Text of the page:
Polian, Pack look to fill cupboard

Steve Puterski

Steve Puterski

The dismal season is finally over.

After failing to qualify for a bowl game for the first time since 2004, Nevada football coach Brian Polian has his work cut out.

Defense has been the main source of headaches for Wolf Pack fans, as the team let another halftime lead slip away. The offense, meanwhile, came up short in the first half in a 28-23 loss to BYU on Saturday at Mackay Stadium.

The loss was a microcosm of the Pack’s season. Either the offense (usually) or defense would play a solid half and then crumble.

Second-half adjustments looked to be an oddity at many points during the season — one half of solid play followed by a trainwreck.

Polian has reiterated all season this team did not have the talent to win consistently. His thoughts are dead on, but there were games to be had. BYU for starters.

Not to mention, quarterback Cody Fajardo admitted he was not 100 percent since the season-opening game at UCLA. His bum knee killed his burst and altered the landscape of a once fearsome rushing attack.

The passing game was solid for the most part, but the pressure of having to score on nearly every possession due to a woeful defense took its toll.

As for the defense, not one starter in Saturday’s game was a senior. Littered with inexperience ­— and a shaky scheme in the Tampa 2 ­— the unit had little success.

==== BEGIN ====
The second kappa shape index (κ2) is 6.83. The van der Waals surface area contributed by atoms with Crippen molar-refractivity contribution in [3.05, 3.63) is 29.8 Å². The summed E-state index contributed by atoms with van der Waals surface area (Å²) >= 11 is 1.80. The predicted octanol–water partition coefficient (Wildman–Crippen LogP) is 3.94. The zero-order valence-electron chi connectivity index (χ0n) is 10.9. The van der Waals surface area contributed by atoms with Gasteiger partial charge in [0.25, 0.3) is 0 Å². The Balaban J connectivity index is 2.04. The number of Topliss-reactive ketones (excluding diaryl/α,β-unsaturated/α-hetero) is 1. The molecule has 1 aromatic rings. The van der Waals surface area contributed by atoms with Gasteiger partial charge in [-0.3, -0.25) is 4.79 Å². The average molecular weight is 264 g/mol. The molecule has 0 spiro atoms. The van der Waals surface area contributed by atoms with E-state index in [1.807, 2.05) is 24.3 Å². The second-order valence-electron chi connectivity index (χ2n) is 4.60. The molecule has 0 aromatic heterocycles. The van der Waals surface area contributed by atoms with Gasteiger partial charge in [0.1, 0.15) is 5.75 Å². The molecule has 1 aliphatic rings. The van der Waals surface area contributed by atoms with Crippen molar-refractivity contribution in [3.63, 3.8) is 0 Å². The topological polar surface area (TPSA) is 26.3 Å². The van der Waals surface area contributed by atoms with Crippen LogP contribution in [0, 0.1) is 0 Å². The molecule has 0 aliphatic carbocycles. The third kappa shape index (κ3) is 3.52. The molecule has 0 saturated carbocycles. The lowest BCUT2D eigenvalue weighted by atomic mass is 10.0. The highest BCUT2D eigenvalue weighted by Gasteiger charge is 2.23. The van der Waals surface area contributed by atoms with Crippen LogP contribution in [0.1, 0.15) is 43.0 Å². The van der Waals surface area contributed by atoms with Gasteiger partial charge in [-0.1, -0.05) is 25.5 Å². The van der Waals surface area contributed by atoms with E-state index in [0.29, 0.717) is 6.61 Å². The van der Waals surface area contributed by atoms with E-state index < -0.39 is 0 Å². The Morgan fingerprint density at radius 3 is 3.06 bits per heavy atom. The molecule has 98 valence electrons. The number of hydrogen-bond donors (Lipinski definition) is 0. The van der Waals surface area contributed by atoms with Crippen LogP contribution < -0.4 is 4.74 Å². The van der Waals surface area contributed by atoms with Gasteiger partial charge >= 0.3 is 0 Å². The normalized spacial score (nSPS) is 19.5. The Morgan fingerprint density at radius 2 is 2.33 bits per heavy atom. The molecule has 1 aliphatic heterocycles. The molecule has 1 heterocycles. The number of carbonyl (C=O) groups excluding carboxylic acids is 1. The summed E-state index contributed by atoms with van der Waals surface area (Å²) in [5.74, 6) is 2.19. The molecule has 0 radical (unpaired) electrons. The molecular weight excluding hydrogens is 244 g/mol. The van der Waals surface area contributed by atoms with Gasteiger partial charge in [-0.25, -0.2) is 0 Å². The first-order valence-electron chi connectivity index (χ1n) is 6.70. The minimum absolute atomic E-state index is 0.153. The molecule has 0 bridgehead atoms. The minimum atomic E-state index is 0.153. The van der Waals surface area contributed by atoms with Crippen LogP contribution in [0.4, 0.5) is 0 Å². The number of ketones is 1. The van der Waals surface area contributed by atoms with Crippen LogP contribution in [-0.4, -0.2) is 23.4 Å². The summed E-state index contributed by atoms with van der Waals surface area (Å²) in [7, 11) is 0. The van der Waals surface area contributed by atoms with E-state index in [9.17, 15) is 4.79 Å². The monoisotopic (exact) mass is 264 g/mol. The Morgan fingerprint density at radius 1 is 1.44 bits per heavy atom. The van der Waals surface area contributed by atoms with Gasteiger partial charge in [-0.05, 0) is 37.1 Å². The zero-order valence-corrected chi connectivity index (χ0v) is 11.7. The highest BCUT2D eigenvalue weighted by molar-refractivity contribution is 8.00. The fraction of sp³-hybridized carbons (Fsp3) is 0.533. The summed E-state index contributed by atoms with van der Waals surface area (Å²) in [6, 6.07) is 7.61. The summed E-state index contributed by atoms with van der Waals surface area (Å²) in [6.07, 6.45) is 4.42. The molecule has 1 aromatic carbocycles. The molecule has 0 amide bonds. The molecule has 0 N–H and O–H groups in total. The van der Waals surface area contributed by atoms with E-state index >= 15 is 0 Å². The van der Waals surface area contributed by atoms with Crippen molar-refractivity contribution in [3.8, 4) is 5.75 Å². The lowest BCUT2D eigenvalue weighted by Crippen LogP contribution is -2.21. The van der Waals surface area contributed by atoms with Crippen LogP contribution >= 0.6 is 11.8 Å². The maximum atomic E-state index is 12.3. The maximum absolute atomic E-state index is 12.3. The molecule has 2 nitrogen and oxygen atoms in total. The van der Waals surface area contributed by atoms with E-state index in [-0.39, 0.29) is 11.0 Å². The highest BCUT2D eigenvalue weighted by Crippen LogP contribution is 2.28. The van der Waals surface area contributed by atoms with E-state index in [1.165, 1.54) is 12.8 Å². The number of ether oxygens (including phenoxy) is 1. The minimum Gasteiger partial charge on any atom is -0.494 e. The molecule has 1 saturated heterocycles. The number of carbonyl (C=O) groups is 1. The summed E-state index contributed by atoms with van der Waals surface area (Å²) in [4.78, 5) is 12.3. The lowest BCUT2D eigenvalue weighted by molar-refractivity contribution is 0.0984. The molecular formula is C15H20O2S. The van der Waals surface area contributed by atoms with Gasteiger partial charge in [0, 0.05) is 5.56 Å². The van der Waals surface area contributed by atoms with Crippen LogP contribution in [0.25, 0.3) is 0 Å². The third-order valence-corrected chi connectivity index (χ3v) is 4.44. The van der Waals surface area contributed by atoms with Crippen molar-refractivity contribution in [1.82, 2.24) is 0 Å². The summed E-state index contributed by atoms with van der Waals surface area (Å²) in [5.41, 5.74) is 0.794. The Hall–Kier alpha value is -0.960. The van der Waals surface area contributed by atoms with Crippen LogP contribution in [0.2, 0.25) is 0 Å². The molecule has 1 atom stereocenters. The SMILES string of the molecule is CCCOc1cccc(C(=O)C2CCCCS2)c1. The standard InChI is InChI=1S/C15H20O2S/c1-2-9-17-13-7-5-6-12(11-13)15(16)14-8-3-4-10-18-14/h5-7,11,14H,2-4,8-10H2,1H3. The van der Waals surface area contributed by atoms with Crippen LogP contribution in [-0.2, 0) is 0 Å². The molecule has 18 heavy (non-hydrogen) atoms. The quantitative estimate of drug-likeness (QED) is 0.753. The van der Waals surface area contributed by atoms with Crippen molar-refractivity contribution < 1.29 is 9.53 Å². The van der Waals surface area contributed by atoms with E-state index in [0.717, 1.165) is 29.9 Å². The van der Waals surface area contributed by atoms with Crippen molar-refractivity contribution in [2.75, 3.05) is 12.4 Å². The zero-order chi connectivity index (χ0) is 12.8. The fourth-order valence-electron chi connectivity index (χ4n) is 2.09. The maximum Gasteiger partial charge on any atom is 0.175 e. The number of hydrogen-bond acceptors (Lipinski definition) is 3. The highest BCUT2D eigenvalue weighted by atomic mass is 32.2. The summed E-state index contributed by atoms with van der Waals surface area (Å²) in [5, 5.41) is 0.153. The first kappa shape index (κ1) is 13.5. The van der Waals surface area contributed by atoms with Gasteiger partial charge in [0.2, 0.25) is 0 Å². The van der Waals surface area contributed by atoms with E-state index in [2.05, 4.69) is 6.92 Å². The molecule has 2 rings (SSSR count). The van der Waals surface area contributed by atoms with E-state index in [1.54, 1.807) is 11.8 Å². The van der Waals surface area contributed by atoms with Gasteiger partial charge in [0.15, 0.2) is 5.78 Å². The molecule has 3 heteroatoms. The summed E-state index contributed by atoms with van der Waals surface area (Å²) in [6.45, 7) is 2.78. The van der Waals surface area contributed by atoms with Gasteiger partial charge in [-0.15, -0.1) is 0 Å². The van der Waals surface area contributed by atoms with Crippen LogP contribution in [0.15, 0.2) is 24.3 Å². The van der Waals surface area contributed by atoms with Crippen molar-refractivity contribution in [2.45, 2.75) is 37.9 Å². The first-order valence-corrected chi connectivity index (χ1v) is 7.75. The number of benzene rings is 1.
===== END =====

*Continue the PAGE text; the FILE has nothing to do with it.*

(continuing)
Nevada ranked 117th in the Football Bowl Subdivision (FBS) in total defense, allowing 505.3 yards per game, was 101st in scoring defense (34.4) and had the second-worst (122nd) rush defense, allowing 258.5 yards per game.

The good news, though, is there is nowhere but up for the defense.

Offensively, the Pack must rediscover their rushing attack, which ranked 56th with 179 yards per game.

Running backs Kendall Brock, Don Jackson and Chris Solomon return, but they did not provide a home-run threat. They must be more consistent and physical to take pressure off Fajardo.

On the bright side, Fajardo’s new safety blanket may come in the form of 6-foot-5, redshirt freshman Hassan Henderson. Henderson appears to be the next receiving star in the making as he showed signs of improvement throughout the year.

He is big, fast and has the skills to develop into the Pack’s top receiver, along with Richy Turner, next season.

Now, Polian and his staff are off on the recruiting trail aiming to land better talent. Spring practice must see rapid improvement for Nevada to contend for a Mountain West, or at least a winning record and bowl game.

Steve Puterski is the sports editor for the Lahontan Valley News and can be contacted at sputerski@lahontanvalleynews.com.


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